Salient to Investors:
The World Gold Council data show that consumer buying of gold rose 53 percent in Q2 from a year earlier, almost making up for the record sales of gold ETPs. The Council sees a dampening of demand in the next few months in India due to restrictions on imports, but says 2014 consumption should be higher than last year in India and in China. The Council said countries added 534.6 tons to reserves in 2012, the most since 1964, and may buy 350 tons in 2013, Turkey’s bullion imports in 2013 through July were 80 percent higher than in all of 2012.
John Paulson, the biggest investor in the SPDR Gold Trust, cut his stake by 53 percent and George Soros and Daniel Loeb sold their entire SPDR stakes in Q2.
Mark O’Byrne at GoldCore said people buying physical gold are more about having a store of wealth in the medium to long-term whereas the ETP liquidations are more the speculative side, and cites robust physical demand as people see gold as good value at these levels.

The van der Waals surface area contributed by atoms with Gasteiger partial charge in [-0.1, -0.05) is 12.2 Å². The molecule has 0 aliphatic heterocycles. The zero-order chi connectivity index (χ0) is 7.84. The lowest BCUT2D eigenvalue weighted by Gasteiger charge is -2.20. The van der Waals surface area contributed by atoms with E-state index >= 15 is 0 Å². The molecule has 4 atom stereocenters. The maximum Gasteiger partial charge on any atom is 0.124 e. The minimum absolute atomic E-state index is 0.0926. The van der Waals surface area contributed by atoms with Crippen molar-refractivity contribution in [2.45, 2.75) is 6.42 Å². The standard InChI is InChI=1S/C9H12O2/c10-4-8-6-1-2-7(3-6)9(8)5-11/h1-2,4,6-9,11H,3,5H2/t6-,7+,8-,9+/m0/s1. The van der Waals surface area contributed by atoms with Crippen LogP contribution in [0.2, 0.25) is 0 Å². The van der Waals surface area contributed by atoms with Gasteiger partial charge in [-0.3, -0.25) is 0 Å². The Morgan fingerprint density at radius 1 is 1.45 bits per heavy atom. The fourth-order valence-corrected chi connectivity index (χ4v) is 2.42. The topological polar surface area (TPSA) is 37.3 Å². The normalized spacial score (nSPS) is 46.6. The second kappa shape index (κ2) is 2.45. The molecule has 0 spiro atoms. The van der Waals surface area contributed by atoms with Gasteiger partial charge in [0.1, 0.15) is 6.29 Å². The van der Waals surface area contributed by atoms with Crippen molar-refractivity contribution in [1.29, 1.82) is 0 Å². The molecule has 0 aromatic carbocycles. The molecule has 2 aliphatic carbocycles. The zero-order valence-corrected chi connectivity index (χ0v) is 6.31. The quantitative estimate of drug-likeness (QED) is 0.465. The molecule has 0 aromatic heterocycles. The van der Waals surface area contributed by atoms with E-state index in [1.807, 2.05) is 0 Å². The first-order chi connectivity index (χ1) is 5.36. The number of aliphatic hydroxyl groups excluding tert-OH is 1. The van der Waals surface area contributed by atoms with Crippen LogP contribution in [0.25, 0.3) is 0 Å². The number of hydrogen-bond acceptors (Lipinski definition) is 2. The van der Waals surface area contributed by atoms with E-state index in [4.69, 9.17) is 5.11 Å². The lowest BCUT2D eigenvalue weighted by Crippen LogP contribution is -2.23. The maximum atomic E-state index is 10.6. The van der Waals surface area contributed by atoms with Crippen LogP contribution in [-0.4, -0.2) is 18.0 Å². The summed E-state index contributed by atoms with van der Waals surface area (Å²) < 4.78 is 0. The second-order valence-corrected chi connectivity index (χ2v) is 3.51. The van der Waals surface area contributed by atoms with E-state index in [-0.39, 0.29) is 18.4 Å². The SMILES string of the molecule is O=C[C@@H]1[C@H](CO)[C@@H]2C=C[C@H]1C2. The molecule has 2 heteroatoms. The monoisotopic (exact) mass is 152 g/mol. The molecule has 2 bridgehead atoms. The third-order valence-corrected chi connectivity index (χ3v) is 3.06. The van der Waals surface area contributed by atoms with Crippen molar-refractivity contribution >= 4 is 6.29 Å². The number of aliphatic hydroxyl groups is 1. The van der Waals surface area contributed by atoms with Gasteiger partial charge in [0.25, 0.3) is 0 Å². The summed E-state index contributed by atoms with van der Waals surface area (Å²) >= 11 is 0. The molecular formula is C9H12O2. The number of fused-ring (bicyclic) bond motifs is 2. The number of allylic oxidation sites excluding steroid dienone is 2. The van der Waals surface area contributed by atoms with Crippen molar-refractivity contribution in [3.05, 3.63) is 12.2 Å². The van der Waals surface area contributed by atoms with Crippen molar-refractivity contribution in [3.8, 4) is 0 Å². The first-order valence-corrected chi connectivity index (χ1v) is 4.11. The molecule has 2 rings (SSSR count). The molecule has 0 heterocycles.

Goldman Sachs predicts gold will fall to $1,050 by the end of 2014 as central-bank purchases won’t be enough to prevent further declines.
David Burns at Commerzbank said trading in physical gold is good this year, and interest increased as prices fell, while fabricators are buying and private clients are seeing a second opportunity to enter the market.
Adrian Day at Adrian Day Asset Mgmt predicts gold will rise to $1,600 by year-end because investors overreacted to speculation that the Fed will taper and as governments maintain efforts to boost economic growth.
James Bullard at FRB of St. Louis said policy makers should be careful in changing course based solely on economic forecasts.
Short positions gained ninefold since November and reached a record July 9, while hedge funds et al increased net-long positions by 54 percent from a 6-year low set in June.
65 percent of economists expect the Fed to taper in September.
The IMF predicts global growth of 3.8 percent in 2014, versus 3.1 percent in 2013.
Georgette Boele at ABN Amro said the main reason commodities markets have been improving is better data globally and overall improvement in sentiment, and base metals will be relatively OK in an environment where the economy is improving.
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